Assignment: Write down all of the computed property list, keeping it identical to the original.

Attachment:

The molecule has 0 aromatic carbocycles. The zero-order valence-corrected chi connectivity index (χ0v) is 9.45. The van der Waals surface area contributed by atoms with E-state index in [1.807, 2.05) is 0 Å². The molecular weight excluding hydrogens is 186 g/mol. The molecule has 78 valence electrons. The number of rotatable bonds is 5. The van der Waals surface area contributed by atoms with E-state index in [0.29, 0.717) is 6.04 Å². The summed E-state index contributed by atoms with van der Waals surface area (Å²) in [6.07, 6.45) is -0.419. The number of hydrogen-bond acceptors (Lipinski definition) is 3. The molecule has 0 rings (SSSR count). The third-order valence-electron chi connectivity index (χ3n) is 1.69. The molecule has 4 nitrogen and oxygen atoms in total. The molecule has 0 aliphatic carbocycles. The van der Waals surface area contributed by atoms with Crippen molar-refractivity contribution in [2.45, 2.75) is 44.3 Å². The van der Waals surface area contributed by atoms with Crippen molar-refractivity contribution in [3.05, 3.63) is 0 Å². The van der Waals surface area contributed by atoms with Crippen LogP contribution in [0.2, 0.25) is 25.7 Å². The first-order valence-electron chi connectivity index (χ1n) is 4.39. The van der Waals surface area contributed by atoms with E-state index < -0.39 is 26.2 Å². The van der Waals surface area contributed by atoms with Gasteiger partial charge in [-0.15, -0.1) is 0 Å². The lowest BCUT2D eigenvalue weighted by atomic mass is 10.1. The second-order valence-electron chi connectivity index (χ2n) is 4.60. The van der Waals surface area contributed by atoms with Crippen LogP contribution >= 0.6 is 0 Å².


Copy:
The molecule has 0 aromatic carbocycles. The zero-order valence-corrected chi connectivity index (χ0v) is 9.45. The van der Waals surface area contributed by atoms with E-state index in [1.807, 2.05) is 0 Å². The molecular weight excluding hydrogens is 186 g/mol. The molecule has 78 valence electrons. The number of rotatable bonds is 5. The van der Waals surface area contributed by atoms with E-state index in [0.29, 0.717) is 6.04 Å². The summed E-state index contributed by atoms with van der Waals surface area (Å²) in [6.07, 6.45) is -0.419. The number of hydrogen-bond acceptors (Lipinski definition) is 3. The molecule has 0 rings (SSSR count). The third-order valence-electron chi connectivity index (χ3n) is 1.69. The molecule has 4 nitrogen and oxygen atoms in total. The molecule has 0 aliphatic carbocycles. The van der Waals surface area contributed by atoms with Crippen molar-refractivity contribution in [2.45, 2.75) is 44.3 Å². The van der Waals surface area contributed by atoms with Crippen molar-refractivity contribution in [3.05, 3.63) is 0 Å². The van der Waals surface area contributed by atoms with Crippen LogP contribution in [0.2, 0.25) is 25.7 Å². The first-order valence-electron chi connectivity index (χ1n) is 4.39. The van der Waals surface area contributed by atoms with E-state index < -0.39 is 26.2 Å². The van der Waals surface area contributed by atoms with Gasteiger partial charge in [-0.15, -0.1) is 0 Å². The lowest BCUT2D eigenvalue weighted by atomic mass is 10.1. The second-order valence-electron chi connectivity index (χ2n) is 4.60. The van der Waals surface area contributed by atoms with Crippen LogP contribution >= 0.6 is 0 Å².